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Politically correct norm impact on our present Education system: read as part 3:
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Cedric Offline

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Politically correct norm impact on our present Education system: read as part 3:
This comment does not directly target the negative impact on our education by our politically correct norms, but rather asks why our society, including me, has allowed this deterioration to occur.

These comments are my personal views, nothing is linked to any research or discussions within the education structures, intended to stimulate discussion around the proposed business plan, I apologize in advance for any participant that feels aggrieved by my comment.

As we have progressed over the past eighteen years we have blamed the product, the curriculum, and switched regularly, hoping that our staff and learners/customers will help us improve our results/profits.

I place myself in the shoes of a teacher, and try and imagine what they have needed to endure in the switch to our New Democracy. This comment talks to all ex-teachers, in an effort to attract support for what we need to do for our country.

Politically Correct Failure:

Using the Johannesburg area as an example, I reflect on the Politically Correct concept that was introduced into our Education system.

We are all equal, and we will receive equal opportunity.

Looking at Soweto/Johannesburg, the area was divided into three main areas, each linked to a previously white school area.

This logic was good, the link under one administration office potentially allowed the Soweto schools to utilize the facilities of their linked white schools. Sports facilities, library facilities, computer facilities, laboratory facilities. This concept was ideal, except that no consideration was given to the logistics and cost of moving the learners from Soweto to Johannesburg.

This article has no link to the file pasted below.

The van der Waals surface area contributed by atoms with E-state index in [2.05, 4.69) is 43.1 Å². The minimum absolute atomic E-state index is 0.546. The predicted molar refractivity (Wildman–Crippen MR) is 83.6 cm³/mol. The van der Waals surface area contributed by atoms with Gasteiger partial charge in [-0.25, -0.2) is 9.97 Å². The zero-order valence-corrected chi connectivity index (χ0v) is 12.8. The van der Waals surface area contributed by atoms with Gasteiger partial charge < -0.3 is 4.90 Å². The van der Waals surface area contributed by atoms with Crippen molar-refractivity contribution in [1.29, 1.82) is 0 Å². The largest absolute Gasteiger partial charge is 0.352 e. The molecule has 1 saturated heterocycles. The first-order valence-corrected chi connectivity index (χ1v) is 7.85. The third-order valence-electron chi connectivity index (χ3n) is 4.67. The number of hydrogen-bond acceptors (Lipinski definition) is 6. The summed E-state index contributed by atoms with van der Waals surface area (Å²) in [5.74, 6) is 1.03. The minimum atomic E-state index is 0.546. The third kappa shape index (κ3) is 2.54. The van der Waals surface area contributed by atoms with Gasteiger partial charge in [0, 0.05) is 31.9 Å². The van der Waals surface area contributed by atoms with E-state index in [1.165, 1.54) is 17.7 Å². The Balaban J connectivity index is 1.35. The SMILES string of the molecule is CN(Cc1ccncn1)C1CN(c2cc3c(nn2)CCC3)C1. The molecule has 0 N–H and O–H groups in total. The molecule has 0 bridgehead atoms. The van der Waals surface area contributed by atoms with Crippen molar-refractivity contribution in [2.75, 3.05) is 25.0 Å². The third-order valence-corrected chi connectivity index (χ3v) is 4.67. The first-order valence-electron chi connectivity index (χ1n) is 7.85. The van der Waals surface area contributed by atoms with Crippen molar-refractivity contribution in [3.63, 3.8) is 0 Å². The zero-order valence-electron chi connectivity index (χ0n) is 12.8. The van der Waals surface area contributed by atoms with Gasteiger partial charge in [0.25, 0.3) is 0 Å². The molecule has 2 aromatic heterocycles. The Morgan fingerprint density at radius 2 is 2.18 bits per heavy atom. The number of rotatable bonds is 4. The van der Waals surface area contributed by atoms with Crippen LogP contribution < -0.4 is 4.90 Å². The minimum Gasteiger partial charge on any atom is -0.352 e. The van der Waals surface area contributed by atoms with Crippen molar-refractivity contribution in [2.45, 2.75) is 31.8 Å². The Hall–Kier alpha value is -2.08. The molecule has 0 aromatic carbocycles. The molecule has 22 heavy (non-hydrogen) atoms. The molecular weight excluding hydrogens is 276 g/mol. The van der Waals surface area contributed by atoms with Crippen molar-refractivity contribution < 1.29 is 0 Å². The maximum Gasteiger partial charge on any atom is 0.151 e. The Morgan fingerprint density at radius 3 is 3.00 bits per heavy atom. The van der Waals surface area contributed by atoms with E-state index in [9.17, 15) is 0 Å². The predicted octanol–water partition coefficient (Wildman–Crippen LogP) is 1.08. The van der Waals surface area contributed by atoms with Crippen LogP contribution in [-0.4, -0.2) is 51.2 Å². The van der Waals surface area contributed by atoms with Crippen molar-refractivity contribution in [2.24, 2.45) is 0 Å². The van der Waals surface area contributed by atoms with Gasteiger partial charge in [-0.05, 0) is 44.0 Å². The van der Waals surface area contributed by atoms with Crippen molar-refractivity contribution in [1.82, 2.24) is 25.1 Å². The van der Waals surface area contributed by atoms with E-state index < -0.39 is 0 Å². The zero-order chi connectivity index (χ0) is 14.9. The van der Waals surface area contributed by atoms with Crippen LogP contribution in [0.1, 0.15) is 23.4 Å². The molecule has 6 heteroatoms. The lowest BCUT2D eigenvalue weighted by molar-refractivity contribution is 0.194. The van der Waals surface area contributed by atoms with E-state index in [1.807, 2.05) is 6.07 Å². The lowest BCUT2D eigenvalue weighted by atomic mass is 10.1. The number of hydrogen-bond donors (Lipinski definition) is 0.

I am of the opinion that the management and administration structures, rely on the previously white model-C schools to provide satisfaction and examples of achievement for the region.

Soweto as an area has further contrasting aspects that impact on the various regions, as an Educator I would love to teach in the Pimville, Diepkloof, Noordgesig, Orlando East and part of Orlando West region. These are all old established Townships, linked to many of the best Johannesburg model-C schools.

Deep-Soweto, linked through to Eldorado Park, Lenasia, and parts of Johannesburg South model-c schools, must be more difficult to administer.

Part of Orlando West, Meadowlands, Donsonville, linked to the West Rand model-C schools in 1994 would have had many positives, but how has the impact of the new RDP areas between Dobsonville and Krugersdorp impacting on the administration and teaching of these schools as a group.

Has this structure implemented in 1994 had any positive impact on the Township schools?

I believe not, I believe that we needed to upgrade and empower the Township schools, measure our progress, and built the schools to the level of model-C schools.

1994; Equal Education in the face of the ‘Abolishment of Influx Control’:
Teachers in South Africa, protected by the Apartheid Influx Control system, woke up one morning to find their class of Learners completely different to the previous year. Not only different in looks, but in many cases with languages so different that the teacher could not be understood, and the teacher did not understand the learners.

Here we are not only talking about the black child in the white school, the black child in the coloured or Indian school, but the Venda child in the previously Zulu language school, or the Shangaan in the predominant Xhosa school, and we could add many more.

Add to this the lack of influx control on our National borders, all in the name of being good neighbours, our schools had a huge influx of foreign nationals. As the years progressed, the deterioration of quality and opportunity in the Rural communities resulted in younger children being sent to the Township/Urban schools for their education.

Any teacher/ex-teacher, if able to be honest, would admit to have lamented the removal of Influx Control, without a transition period and a controlled system to support the educator.

Impact of Social short-comings in Townships:
I have penned hundreds of pages on the impact that our pre-1994 abuse and atrocities have had on a large portion of our population. The lack of social skills, the bubbling anger, the inability to reason, the avoiding of conflict.The potential of conflict, even in the form of maths or literacy, causes the mind to close to the challenge.